It’s amazing how the square image format has conquered the (online) world – not least thanks to the social media.
Almost all icons are square, most profile pictures you upload are cropped to square format (sometimes with unexpected amusing results), and image sharing websites like Instagram, Twitpic and Facebook support your beautiful snapshots better if they are square-shaped. Two years ago, many photos from our trip to New York were shot with the then popular Hipstamatic which gives you no other choice than the square. Even this WordPress website resorts to a square thumbnail when I choose the small size of my shot of the Flatiron Building on 5th Avenue.
For artists, the square format has often been a challenge – it’s not as easy as one should think to balance the visual elements within a square. It’s nearly as difficult as working on a circle- or oval-shaped canvas – with which only a few artists have made really good results.
Nevertheless, right now I’m working on a new series of small (ca. 15 x 15 cm) square collages – which will be in the “Parløb” exhibition in October. Below is a preview of two of them – “38 and Pink” and “Two Ts, Both With Sugar Please”, the title of the latter inspired by an old Elton John song from the magnificent Captain Fantastic album.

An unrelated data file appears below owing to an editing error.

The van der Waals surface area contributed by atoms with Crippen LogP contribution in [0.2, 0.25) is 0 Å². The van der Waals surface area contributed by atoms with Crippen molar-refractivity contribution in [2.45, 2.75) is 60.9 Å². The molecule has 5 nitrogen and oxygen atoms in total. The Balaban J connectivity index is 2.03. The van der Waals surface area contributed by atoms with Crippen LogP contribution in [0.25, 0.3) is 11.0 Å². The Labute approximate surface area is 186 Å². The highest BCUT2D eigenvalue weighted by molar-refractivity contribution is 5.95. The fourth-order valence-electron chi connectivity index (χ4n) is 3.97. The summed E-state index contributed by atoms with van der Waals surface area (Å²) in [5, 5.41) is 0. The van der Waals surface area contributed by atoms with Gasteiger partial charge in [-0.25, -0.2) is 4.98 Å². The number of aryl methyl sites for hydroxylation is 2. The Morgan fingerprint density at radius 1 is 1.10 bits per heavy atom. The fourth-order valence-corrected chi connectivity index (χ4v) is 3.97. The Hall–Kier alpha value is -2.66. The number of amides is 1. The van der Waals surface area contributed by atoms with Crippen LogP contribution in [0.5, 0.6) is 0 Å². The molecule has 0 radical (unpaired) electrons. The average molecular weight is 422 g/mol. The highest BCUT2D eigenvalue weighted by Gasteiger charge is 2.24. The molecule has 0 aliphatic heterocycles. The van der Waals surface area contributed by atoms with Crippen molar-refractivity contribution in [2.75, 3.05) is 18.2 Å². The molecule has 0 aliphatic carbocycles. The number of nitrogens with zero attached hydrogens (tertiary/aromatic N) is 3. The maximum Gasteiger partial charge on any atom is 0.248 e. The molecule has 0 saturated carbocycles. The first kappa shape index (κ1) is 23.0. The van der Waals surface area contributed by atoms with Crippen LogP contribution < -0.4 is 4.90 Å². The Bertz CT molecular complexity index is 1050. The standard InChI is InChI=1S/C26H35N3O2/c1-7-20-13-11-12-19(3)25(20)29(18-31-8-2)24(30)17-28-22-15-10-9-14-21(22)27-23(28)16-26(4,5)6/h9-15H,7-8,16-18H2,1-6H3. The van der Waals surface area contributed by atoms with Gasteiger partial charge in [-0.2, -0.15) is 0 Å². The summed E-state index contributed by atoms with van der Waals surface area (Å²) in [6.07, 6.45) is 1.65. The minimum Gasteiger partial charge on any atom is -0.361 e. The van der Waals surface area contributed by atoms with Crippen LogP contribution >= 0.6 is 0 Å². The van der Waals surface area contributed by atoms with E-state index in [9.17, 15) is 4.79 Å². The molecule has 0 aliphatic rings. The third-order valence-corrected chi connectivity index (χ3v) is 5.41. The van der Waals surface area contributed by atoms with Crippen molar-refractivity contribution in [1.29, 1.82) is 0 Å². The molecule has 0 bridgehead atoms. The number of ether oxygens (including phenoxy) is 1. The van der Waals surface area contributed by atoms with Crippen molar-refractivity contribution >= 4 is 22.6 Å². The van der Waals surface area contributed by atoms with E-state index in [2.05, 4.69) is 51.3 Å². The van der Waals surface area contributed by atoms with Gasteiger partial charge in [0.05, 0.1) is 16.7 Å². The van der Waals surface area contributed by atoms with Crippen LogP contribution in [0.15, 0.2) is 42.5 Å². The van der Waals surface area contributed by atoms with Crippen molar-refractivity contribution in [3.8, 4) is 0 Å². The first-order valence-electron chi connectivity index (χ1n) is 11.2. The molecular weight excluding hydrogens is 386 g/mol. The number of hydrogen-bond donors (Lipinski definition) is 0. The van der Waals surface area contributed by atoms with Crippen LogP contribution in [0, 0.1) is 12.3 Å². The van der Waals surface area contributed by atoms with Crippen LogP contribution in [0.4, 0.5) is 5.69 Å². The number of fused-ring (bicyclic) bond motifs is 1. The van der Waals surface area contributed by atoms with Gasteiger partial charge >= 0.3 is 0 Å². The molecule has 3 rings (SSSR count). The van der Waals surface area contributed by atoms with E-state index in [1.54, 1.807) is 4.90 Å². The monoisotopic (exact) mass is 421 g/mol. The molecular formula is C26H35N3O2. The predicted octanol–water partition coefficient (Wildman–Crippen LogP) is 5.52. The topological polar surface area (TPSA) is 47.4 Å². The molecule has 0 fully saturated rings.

But, come to think of it, the very first paintings I ever exhibited in public were in fact square. Ten works in the format 122 x 122 cms, acrylic and chalk on plywood, shown in a group exhibition with Kaj Nyborg and Arthur Tudsborg at Koldinghus Castle back in 1985 (see below). To accompany my first paintings were twelve prints (soft ground / line etching and drypoint) which were, you guessed it: square – 24,5 x 24,5 cm. Even the invite for the opening was a square. Scroll down to see the three young artists – and one of the twelve etchings from the “Holbæk Suite”, four of which are reproduced in my book, Pages of a Non-Existent Diary.